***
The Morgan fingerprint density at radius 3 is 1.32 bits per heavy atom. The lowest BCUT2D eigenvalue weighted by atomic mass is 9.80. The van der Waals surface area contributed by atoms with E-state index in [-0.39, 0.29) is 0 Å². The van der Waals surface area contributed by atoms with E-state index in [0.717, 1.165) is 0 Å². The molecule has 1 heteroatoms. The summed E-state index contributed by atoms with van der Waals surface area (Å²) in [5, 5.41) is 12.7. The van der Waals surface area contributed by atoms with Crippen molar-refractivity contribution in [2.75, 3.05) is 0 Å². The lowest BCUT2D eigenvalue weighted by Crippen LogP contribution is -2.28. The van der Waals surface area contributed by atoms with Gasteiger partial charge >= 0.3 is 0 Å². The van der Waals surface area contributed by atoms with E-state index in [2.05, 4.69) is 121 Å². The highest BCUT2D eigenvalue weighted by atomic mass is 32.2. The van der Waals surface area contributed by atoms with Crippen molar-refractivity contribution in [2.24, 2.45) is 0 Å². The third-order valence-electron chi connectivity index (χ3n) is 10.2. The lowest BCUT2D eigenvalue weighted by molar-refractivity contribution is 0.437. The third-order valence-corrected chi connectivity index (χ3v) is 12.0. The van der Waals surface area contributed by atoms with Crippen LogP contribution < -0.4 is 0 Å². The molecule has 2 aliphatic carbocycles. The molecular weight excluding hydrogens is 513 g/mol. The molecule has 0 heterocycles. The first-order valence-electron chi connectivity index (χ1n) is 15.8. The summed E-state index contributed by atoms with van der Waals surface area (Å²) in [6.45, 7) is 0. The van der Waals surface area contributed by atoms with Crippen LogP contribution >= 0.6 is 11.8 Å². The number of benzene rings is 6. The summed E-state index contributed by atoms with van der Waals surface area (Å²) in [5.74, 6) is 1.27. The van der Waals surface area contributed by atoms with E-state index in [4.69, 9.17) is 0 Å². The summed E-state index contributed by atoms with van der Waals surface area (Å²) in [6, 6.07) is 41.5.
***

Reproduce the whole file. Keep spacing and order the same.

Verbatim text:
The Morgan fingerprint density at radius 3 is 1.32 bits per heavy atom. The lowest BCUT2D eigenvalue weighted by atomic mass is 9.80. The van der Waals surface area contributed by atoms with E-state index in [-0.39, 0.29) is 0 Å². The van der Waals surface area contributed by atoms with E-state index in [0.717, 1.165) is 0 Å². The molecule has 1 heteroatoms. The summed E-state index contributed by atoms with van der Waals surface area (Å²) in [5, 5.41) is 12.7. The van der Waals surface area contributed by atoms with Crippen molar-refractivity contribution in [2.75, 3.05) is 0 Å². The lowest BCUT2D eigenvalue weighted by Crippen LogP contribution is -2.28. The van der Waals surface area contributed by atoms with Gasteiger partial charge >= 0.3 is 0 Å². The van der Waals surface area contributed by atoms with E-state index in [2.05, 4.69) is 121 Å². The highest BCUT2D eigenvalue weighted by atomic mass is 32.2. The van der Waals surface area contributed by atoms with Crippen molar-refractivity contribution in [2.24, 2.45) is 0 Å². The third-order valence-electron chi connectivity index (χ3n) is 10.2. The lowest BCUT2D eigenvalue weighted by molar-refractivity contribution is 0.437. The third-order valence-corrected chi connectivity index (χ3v) is 12.0. The van der Waals surface area contributed by atoms with Crippen LogP contribution < -0.4 is 0 Å². The molecule has 2 aliphatic carbocycles. The molecular weight excluding hydrogens is 513 g/mol. The molecule has 0 heterocycles. The first-order valence-electron chi connectivity index (χ1n) is 15.8. The summed E-state index contributed by atoms with van der Waals surface area (Å²) in [6.45, 7) is 0. The van der Waals surface area contributed by atoms with Crippen LogP contribution >= 0.6 is 11.8 Å². The number of benzene rings is 6. The summed E-state index contributed by atoms with van der Waals surface area (Å²) in [5.74, 6) is 1.27. The van der Waals surface area contributed by atoms with E-state index in [4.69, 9.17) is 0 Å². The summed E-state index contributed by atoms with van der Waals surface area (Å²) in [6, 6.07) is 41.5.